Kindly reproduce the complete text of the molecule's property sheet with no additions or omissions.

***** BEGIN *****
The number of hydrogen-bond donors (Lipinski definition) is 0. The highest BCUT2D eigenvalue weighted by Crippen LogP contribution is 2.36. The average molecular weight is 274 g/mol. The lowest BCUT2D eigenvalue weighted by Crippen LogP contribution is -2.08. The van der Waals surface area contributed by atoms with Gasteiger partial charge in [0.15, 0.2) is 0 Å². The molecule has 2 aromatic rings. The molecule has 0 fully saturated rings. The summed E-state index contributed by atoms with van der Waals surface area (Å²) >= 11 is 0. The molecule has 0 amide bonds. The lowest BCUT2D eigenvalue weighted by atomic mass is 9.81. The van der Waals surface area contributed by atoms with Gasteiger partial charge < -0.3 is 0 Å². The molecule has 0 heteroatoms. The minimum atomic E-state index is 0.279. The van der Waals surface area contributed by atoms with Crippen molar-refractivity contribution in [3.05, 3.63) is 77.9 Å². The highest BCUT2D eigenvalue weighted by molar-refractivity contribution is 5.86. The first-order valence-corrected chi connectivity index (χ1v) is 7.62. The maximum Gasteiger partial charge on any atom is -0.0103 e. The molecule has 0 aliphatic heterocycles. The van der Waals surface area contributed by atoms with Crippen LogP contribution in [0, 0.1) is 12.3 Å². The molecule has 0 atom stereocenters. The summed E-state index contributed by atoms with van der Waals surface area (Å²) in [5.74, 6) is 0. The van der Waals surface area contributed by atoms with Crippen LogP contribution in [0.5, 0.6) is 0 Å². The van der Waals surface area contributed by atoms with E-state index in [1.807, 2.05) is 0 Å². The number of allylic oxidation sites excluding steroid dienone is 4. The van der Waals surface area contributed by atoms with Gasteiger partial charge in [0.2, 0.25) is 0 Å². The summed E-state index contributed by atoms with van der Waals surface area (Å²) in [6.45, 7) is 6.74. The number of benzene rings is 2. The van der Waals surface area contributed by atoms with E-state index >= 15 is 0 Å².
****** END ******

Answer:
The number of hydrogen-bond donors (Lipinski definition) is 0. The highest BCUT2D eigenvalue weighted by Crippen LogP contribution is 2.36. The average molecular weight is 274 g/mol. The lowest BCUT2D eigenvalue weighted by Crippen LogP contribution is -2.08. The van der Waals surface area contributed by atoms with Gasteiger partial charge in [0.15, 0.2) is 0 Å². The molecule has 2 aromatic rings. The molecule has 0 fully saturated rings. The summed E-state index contributed by atoms with van der Waals surface area (Å²) >= 11 is 0. The molecule has 0 amide bonds. The lowest BCUT2D eigenvalue weighted by atomic mass is 9.81. The van der Waals surface area contributed by atoms with Gasteiger partial charge < -0.3 is 0 Å². The molecule has 0 heteroatoms. The minimum atomic E-state index is 0.279. The van der Waals surface area contributed by atoms with Crippen molar-refractivity contribution in [3.05, 3.63) is 77.9 Å². The highest BCUT2D eigenvalue weighted by molar-refractivity contribution is 5.86. The first-order valence-corrected chi connectivity index (χ1v) is 7.62. The maximum Gasteiger partial charge on any atom is -0.0103 e. The molecule has 0 aliphatic heterocycles. The van der Waals surface area contributed by atoms with Crippen LogP contribution in [0, 0.1) is 12.3 Å². The molecule has 0 atom stereocenters. The summed E-state index contributed by atoms with van der Waals surface area (Å²) in [5.74, 6) is 0. The van der Waals surface area contributed by atoms with Crippen LogP contribution in [0.5, 0.6) is 0 Å². The van der Waals surface area contributed by atoms with E-state index in [1.807, 2.05) is 0 Å². The number of allylic oxidation sites excluding steroid dienone is 4. The van der Waals surface area contributed by atoms with Gasteiger partial charge in [0.2, 0.25) is 0 Å². The summed E-state index contributed by atoms with van der Waals surface area (Å²) in [6.45, 7) is 6.74. The number of benzene rings is 2. The van der Waals surface area contributed by atoms with E-state index >= 15 is 0 Å².